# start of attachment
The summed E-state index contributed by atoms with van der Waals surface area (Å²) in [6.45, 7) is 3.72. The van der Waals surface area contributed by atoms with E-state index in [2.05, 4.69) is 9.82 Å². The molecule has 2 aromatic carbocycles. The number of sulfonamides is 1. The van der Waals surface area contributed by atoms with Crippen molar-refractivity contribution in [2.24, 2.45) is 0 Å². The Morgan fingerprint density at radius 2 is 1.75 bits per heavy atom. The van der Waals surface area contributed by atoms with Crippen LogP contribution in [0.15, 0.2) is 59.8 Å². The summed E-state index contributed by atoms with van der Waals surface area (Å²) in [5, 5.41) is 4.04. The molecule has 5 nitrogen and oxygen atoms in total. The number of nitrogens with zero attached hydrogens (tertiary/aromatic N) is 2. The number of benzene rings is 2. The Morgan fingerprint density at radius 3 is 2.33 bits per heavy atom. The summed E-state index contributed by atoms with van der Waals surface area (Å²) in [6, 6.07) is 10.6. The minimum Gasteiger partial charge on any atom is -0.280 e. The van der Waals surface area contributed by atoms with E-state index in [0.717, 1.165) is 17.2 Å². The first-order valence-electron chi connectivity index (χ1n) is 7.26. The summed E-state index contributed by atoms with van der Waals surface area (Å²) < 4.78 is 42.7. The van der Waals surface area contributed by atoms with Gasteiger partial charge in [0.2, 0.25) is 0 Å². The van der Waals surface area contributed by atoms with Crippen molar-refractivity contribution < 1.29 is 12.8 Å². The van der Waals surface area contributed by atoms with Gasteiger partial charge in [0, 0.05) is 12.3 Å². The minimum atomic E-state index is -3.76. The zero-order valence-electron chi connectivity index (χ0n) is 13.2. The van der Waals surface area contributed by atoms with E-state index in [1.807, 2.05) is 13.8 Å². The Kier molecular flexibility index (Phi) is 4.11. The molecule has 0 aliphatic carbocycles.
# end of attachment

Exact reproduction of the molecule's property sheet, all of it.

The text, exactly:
The summed E-state index contributed by atoms with van der Waals surface area (Å²) in [6.45, 7) is 3.72. The van der Waals surface area contributed by atoms with E-state index in [2.05, 4.69) is 9.82 Å². The molecule has 2 aromatic carbocycles. The number of sulfonamides is 1. The van der Waals surface area contributed by atoms with Crippen molar-refractivity contribution in [2.24, 2.45) is 0 Å². The Morgan fingerprint density at radius 2 is 1.75 bits per heavy atom. The van der Waals surface area contributed by atoms with Crippen LogP contribution in [0.15, 0.2) is 59.8 Å². The summed E-state index contributed by atoms with van der Waals surface area (Å²) in [5, 5.41) is 4.04. The molecule has 5 nitrogen and oxygen atoms in total. The number of nitrogens with zero attached hydrogens (tertiary/aromatic N) is 2. The number of benzene rings is 2. The Morgan fingerprint density at radius 3 is 2.33 bits per heavy atom. The summed E-state index contributed by atoms with van der Waals surface area (Å²) in [6, 6.07) is 10.6. The minimum Gasteiger partial charge on any atom is -0.280 e. The van der Waals surface area contributed by atoms with E-state index in [0.717, 1.165) is 17.2 Å². The first-order valence-electron chi connectivity index (χ1n) is 7.26. The summed E-state index contributed by atoms with van der Waals surface area (Å²) < 4.78 is 42.7. The van der Waals surface area contributed by atoms with Gasteiger partial charge in [0.2, 0.25) is 0 Å². The van der Waals surface area contributed by atoms with Crippen molar-refractivity contribution < 1.29 is 12.8 Å². The van der Waals surface area contributed by atoms with Gasteiger partial charge in [0, 0.05) is 12.3 Å². The minimum atomic E-state index is -3.76. The zero-order valence-electron chi connectivity index (χ0n) is 13.2. The van der Waals surface area contributed by atoms with E-state index in [1.807, 2.05) is 13.8 Å². The Kier molecular flexibility index (Phi) is 4.11. The molecule has 0 aliphatic carbocycles.